0912 GMT January 16, 2021
The Seattle Times reported that Michael Knapinski, 45 and from Woodinville, died at Harborview Medical Center after being airlifted off the mountain last Sunday.
He had a pulse when he arrived at the hospital but soon his heart stopped, said Dr. Jenelle Badulak, one of the first to start treating him.
“He died while he was in the emergency room (ER), which gave us the unique opportunity to try and save his life by basically bypassing his heart and lungs, which is the most advanced form of artificial life support that we have in the world,” Badulak said.
The medical team repeatedly performed Cardiopulmonary resuscitation (CPR) and hooked Knapinksi up to an extracorporeal membrane oxygenation (ECMO) machine, which pumped blood out of his body into a heart-lung machine that removed carbon dioxide, and then back into the body.
Knapinksi’s heart remained stopped for 45 minutes. After the doctors restarted it, the medical team spent the night beside him to make sure he continued to stabilize.
Two days later, Knapinski woke up. Trauma nurse Whitney Holen was there and said the first thing he wanted was to call his family.
“He was crying, and they were crying, and I’m fairly sure I cried a little bit,” Holen said.
She added: “It reminded me of this is why we do this. This is why we are doing the long hours, this is why we’re away from our families, this is why we’re here.”
Knapinksi continued to have some trouble with his heart, kidneys and frostbite, but doctors said they believe he’ll be OK.
He had left for a snowy hike with a friend on the morning of November 7. His friend planned to ski down the mountain to Camp Muir, while Knapinski was going to snowshoe to Paradise.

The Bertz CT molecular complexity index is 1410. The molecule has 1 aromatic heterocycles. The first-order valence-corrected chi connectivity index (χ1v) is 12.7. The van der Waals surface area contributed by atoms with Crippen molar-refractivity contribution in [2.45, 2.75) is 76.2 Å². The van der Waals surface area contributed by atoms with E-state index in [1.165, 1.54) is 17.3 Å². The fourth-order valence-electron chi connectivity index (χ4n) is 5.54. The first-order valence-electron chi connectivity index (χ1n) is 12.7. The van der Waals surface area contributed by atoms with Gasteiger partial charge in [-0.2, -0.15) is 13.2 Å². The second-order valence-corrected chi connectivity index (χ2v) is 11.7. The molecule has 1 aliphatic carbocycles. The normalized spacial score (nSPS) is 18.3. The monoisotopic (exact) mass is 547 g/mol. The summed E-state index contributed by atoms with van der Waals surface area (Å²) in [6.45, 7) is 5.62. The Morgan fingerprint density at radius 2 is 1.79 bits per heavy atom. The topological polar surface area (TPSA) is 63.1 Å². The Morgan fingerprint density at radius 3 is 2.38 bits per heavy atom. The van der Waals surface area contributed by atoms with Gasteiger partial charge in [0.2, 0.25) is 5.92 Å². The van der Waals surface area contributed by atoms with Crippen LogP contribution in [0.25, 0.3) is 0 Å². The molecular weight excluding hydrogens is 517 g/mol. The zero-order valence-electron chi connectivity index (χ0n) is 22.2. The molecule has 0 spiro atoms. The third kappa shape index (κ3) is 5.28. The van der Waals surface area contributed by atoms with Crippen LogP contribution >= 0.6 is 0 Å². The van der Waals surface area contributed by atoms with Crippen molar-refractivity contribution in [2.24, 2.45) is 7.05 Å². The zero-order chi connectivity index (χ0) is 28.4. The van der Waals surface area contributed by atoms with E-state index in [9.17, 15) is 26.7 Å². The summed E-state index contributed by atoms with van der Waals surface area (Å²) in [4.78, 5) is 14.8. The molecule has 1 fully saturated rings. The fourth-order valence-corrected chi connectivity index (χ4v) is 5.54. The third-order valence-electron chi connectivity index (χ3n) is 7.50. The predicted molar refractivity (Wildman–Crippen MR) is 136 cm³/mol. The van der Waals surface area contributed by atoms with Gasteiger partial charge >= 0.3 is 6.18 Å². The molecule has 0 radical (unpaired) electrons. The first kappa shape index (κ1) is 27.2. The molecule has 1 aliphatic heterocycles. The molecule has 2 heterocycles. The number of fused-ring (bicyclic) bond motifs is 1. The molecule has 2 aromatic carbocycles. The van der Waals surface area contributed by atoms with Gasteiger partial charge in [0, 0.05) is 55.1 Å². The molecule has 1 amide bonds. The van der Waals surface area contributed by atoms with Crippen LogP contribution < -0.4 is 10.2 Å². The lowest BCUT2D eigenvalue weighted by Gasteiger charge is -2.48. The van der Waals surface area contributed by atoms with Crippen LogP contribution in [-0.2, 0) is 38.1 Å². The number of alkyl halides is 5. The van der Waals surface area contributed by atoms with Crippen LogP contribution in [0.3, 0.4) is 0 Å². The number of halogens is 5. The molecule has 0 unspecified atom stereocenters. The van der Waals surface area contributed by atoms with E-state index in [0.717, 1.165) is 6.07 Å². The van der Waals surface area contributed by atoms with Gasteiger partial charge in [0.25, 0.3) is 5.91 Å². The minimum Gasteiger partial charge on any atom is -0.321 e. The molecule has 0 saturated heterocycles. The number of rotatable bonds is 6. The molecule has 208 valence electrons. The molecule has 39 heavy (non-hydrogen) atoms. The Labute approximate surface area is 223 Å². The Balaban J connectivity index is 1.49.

“I was pretty close to the end [of the trail]. Then it turned to whiteout conditions, and I couldn’t see anything,” Knapinski told the Seattle Times in a phone interview. The last thing he remembered was taking baby steps down the mountain, surrounded by white.
“I’m not sure what happened. I think I fell,” he said, noting bruises and scrapes all over his body.
His friend reported Knapinski missing that evening. Three National Park Service teams searched for Knapinski until early Sunday, when winter conditions minimized visibility and temperatures dropped to 16 °F (-8.9 °C), the park said. A Navy helicopter team from Whidbey island began searching in the afternoon when the weather cleared — it spotted Knapinski in the Nisqually river drainage.
Knapinski said he was still having some cognitive delays, but was generally in good spirits and making improvements. He said he spends a lot of time doing volunteer work at the Salvation Army Food Bank in Seattle and building houses for foster children through Overlake Christian church in Redmond.
“And as soon as I get physically able, that’s going to be my calling in life,” he said. “Just helping people. I’m still just shocked and amazed.”
He added that the hospital staff “just didn’t give up on me. They did one heck of a job at keeping me alive.”
“I’ve got a million people to thank,” he said.